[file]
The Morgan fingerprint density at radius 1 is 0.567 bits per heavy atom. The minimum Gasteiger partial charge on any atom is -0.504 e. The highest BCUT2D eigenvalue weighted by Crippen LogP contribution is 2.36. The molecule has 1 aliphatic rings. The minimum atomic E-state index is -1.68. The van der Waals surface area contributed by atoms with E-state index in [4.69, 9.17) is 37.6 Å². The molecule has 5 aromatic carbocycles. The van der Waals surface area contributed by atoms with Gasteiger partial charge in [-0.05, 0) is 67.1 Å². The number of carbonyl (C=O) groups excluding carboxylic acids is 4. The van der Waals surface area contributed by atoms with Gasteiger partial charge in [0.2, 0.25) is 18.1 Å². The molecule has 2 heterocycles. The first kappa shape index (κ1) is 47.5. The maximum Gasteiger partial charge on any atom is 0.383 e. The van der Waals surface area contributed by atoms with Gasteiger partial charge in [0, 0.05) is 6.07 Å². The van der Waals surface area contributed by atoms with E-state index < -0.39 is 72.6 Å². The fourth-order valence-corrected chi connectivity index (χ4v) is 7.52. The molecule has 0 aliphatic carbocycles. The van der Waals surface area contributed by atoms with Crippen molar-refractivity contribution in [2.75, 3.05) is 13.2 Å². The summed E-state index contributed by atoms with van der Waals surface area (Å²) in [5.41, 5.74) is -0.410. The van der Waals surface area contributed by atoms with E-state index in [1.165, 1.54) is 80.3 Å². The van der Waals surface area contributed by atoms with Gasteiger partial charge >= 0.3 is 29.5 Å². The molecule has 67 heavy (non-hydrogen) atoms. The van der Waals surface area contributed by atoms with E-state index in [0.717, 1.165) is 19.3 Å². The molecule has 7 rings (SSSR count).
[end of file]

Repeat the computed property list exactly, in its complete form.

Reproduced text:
The Morgan fingerprint density at radius 1 is 0.567 bits per heavy atom. The minimum Gasteiger partial charge on any atom is -0.504 e. The highest BCUT2D eigenvalue weighted by Crippen LogP contribution is 2.36. The molecule has 1 aliphatic rings. The minimum atomic E-state index is -1.68. The van der Waals surface area contributed by atoms with E-state index in [4.69, 9.17) is 37.6 Å². The molecule has 5 aromatic carbocycles. The van der Waals surface area contributed by atoms with Gasteiger partial charge in [-0.05, 0) is 67.1 Å². The number of carbonyl (C=O) groups excluding carboxylic acids is 4. The van der Waals surface area contributed by atoms with Gasteiger partial charge in [0.2, 0.25) is 18.1 Å². The molecule has 2 heterocycles. The first kappa shape index (κ1) is 47.5. The maximum Gasteiger partial charge on any atom is 0.383 e. The van der Waals surface area contributed by atoms with Gasteiger partial charge in [0, 0.05) is 6.07 Å². The van der Waals surface area contributed by atoms with E-state index < -0.39 is 72.6 Å². The fourth-order valence-corrected chi connectivity index (χ4v) is 7.52. The molecule has 0 aliphatic carbocycles. The van der Waals surface area contributed by atoms with Crippen molar-refractivity contribution in [2.75, 3.05) is 13.2 Å². The summed E-state index contributed by atoms with van der Waals surface area (Å²) in [5.41, 5.74) is -0.410. The van der Waals surface area contributed by atoms with E-state index in [1.165, 1.54) is 80.3 Å². The van der Waals surface area contributed by atoms with Gasteiger partial charge >= 0.3 is 29.5 Å². The molecule has 67 heavy (non-hydrogen) atoms. The van der Waals surface area contributed by atoms with E-state index in [0.717, 1.165) is 19.3 Å². The molecule has 7 rings (SSSR count).